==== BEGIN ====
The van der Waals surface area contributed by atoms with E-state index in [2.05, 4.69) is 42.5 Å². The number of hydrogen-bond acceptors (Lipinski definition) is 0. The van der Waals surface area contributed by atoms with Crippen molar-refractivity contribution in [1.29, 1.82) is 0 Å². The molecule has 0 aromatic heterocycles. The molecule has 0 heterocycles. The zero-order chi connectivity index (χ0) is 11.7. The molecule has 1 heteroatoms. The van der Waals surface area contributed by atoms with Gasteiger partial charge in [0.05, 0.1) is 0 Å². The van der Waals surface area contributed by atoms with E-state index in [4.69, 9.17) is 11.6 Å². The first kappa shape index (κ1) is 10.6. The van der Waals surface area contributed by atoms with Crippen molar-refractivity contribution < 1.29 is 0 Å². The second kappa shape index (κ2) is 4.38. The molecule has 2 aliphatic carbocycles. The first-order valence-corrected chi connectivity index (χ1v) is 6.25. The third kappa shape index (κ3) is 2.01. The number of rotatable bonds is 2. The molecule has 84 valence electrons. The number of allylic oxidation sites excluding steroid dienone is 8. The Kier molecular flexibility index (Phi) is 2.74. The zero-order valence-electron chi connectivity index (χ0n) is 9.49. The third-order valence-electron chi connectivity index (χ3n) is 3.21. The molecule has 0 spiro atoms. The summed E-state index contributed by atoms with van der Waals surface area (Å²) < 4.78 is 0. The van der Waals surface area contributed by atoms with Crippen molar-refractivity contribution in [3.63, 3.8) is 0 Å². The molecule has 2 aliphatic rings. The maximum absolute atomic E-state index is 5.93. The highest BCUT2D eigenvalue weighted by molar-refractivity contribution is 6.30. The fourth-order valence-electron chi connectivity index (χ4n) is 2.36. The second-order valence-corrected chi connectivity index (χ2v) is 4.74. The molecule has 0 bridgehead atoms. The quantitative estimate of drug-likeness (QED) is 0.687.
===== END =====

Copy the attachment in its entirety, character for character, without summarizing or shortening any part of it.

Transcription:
The van der Waals surface area contributed by atoms with E-state index in [2.05, 4.69) is 42.5 Å². The number of hydrogen-bond acceptors (Lipinski definition) is 0. The van der Waals surface area contributed by atoms with Crippen molar-refractivity contribution in [1.29, 1.82) is 0 Å². The molecule has 0 aromatic heterocycles. The molecule has 0 heterocycles. The zero-order chi connectivity index (χ0) is 11.7. The molecule has 1 heteroatoms. The van der Waals surface area contributed by atoms with Gasteiger partial charge in [0.05, 0.1) is 0 Å². The van der Waals surface area contributed by atoms with E-state index in [4.69, 9.17) is 11.6 Å². The first kappa shape index (κ1) is 10.6. The van der Waals surface area contributed by atoms with Crippen molar-refractivity contribution < 1.29 is 0 Å². The second kappa shape index (κ2) is 4.38. The molecule has 2 aliphatic carbocycles. The first-order valence-corrected chi connectivity index (χ1v) is 6.25. The third kappa shape index (κ3) is 2.01. The number of rotatable bonds is 2. The molecule has 84 valence electrons. The number of allylic oxidation sites excluding steroid dienone is 8. The Kier molecular flexibility index (Phi) is 2.74. The zero-order valence-electron chi connectivity index (χ0n) is 9.49. The third-order valence-electron chi connectivity index (χ3n) is 3.21. The molecule has 0 spiro atoms. The summed E-state index contributed by atoms with van der Waals surface area (Å²) < 4.78 is 0. The van der Waals surface area contributed by atoms with Crippen molar-refractivity contribution in [3.63, 3.8) is 0 Å². The molecule has 2 aliphatic rings. The maximum absolute atomic E-state index is 5.93. The highest BCUT2D eigenvalue weighted by molar-refractivity contribution is 6.30. The fourth-order valence-electron chi connectivity index (χ4n) is 2.36. The second-order valence-corrected chi connectivity index (χ2v) is 4.74. The molecule has 0 bridgehead atoms. The quantitative estimate of drug-likeness (QED) is 0.687.